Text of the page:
New research entitled “Emotions expressed in speeches by leaders of ideologically motivated groups predict aggression” was recently published in the journal of Behavioral Sciences of Terrorism and Political Aggression.
The research suggests that when leaders use rousing speeches to evoke powerful emotions, those emotions may predict when a group will commit an act of violence or terrorism.
Dr. David Matsumoto, along with Drs. Hyisung Hwang and Mark G. Frank analysed speeches delivered by government and found that activist and terrorist leaders’ expressions of anger, contempt and disgust spiked immediately before their group committed an act of violence.
“When leaders express a combination of anger, contempt and disgust in their speeches, it seems to be instrumental in inciting a group to act violently”
As part of a five-year project funded by the U.S. Department of Defense’s Minerva Initiative, Matsumoto and colleagues studied the transcripts of speeches delivered by the leaders of ideologically motivated groups over the past 100 years. The analysis included such speeches as Osama bin Laden’s remarks leading up to the bombings of embassies in Kenya and Tanzania.
The researchers analyzed the pattern of emotions conveyed when leaders spoke about their rival group and examined speeches given at three points in time before a specific act of aggression. They compared the results with the content of speeches delivered by leaders whose groups engaged in nonviolent acts of resistance such as rallies and protests.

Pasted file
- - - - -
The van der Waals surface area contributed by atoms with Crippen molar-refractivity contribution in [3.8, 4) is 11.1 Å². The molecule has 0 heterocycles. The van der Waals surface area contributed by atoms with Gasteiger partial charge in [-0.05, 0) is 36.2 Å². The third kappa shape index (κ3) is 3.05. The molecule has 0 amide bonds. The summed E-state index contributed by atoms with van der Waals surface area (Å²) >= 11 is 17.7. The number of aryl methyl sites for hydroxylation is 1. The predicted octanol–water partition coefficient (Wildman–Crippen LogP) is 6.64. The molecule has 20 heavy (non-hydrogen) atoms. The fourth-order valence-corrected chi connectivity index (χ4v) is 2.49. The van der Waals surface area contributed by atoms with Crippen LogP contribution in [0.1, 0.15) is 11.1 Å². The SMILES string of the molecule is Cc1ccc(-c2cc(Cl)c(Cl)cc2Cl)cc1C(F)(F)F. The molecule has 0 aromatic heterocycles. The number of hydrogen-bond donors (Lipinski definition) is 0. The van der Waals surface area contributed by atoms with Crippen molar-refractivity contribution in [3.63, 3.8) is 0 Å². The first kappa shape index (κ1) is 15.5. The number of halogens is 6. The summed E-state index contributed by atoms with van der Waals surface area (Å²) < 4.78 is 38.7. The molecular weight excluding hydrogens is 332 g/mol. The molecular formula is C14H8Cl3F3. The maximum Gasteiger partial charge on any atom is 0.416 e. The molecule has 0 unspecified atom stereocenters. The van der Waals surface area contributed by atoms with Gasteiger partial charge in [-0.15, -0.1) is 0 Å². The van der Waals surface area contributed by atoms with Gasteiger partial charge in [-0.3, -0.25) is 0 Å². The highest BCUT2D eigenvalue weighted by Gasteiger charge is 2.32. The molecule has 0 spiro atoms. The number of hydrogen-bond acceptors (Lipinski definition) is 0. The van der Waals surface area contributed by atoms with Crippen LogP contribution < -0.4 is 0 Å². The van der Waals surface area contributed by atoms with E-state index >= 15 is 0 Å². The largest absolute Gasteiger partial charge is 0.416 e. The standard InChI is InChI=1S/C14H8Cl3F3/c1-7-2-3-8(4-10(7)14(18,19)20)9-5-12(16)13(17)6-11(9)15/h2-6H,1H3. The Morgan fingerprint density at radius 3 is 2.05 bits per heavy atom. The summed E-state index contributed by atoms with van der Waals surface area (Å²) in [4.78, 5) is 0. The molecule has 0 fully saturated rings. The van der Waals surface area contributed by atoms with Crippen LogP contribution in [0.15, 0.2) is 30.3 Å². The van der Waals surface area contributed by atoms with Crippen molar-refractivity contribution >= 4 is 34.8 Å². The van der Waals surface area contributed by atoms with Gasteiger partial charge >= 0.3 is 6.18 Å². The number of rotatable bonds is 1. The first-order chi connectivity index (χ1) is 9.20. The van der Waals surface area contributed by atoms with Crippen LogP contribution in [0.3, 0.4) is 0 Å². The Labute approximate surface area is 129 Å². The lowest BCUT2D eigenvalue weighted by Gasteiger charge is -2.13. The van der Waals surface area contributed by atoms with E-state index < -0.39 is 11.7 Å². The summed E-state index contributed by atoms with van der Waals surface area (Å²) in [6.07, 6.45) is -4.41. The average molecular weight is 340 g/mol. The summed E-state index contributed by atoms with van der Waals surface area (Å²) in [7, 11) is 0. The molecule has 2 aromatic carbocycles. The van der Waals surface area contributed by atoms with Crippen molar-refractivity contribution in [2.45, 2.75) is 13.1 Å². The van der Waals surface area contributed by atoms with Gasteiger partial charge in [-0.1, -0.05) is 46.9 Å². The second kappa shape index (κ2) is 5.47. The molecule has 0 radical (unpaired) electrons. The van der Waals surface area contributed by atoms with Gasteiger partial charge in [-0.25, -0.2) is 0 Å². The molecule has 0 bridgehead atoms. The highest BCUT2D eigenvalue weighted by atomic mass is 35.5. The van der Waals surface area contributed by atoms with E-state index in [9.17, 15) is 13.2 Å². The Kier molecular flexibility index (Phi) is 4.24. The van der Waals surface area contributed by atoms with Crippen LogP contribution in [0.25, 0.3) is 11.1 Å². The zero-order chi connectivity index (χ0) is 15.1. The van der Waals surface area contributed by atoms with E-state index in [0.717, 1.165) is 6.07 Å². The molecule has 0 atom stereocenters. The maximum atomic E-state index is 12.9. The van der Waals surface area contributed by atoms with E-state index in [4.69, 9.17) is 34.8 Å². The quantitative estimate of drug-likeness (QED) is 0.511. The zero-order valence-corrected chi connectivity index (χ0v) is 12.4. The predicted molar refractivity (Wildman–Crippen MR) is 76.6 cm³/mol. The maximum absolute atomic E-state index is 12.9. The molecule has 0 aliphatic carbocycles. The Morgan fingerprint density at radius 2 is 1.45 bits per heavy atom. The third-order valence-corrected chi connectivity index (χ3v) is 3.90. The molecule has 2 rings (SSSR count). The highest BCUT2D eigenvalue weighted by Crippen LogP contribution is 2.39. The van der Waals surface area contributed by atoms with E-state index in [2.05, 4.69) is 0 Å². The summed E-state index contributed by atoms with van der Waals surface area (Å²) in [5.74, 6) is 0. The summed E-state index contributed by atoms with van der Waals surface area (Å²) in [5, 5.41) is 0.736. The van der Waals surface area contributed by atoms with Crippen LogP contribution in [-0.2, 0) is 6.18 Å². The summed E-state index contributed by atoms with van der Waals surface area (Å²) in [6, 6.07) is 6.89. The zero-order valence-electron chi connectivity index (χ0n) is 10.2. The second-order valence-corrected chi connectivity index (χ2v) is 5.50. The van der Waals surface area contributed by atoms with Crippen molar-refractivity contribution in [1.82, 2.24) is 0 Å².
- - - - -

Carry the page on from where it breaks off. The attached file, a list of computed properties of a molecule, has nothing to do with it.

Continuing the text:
Among leaders of groups that committed aggressive acts, there was a significant increase in expressions of anger, contempt and disgust from 3 to 6 months prior to the group committing an act of violence.
For nonviolent groups, expressions of anger, contempt and disgust decreased from 3 to 6 months prior to the group staging an act of peaceful resistance.
Matsumoto says the findings suggest a leader’s emotional tone may cause the rest of the group to share those emotions, which then motivates the group to take part in violent actions.
“For groups that committed acts of violence, there seemed to be this saturation of anger, contempt and disgust. That combination seems to be a recipe for hatred that leads to violence,” Matsumoto said.
Anger, contempt and disgust may be particularly important drivers of violent behavior because they are often expressed in response to moral violations, says Matsumoto, and when an individual feels these emotions about a person or group, they often feel that their opponent is unchangeable and inherently bad.
“Understanding the preceding factors that lead to terrorist attacks and violent events may help predict these incidents or prevent them occurring in the first place…studying the emotions expressed by leaders is just one piece of the puzzle but it could be a helpful predictor of terrorist attacks.”
This study was one of the first seven projects funded by the U.S. Department of Defense Minerva Initiative. The Initiative was established in 2008 to fund social science research on areas of strategic importance to U.S. national security policy.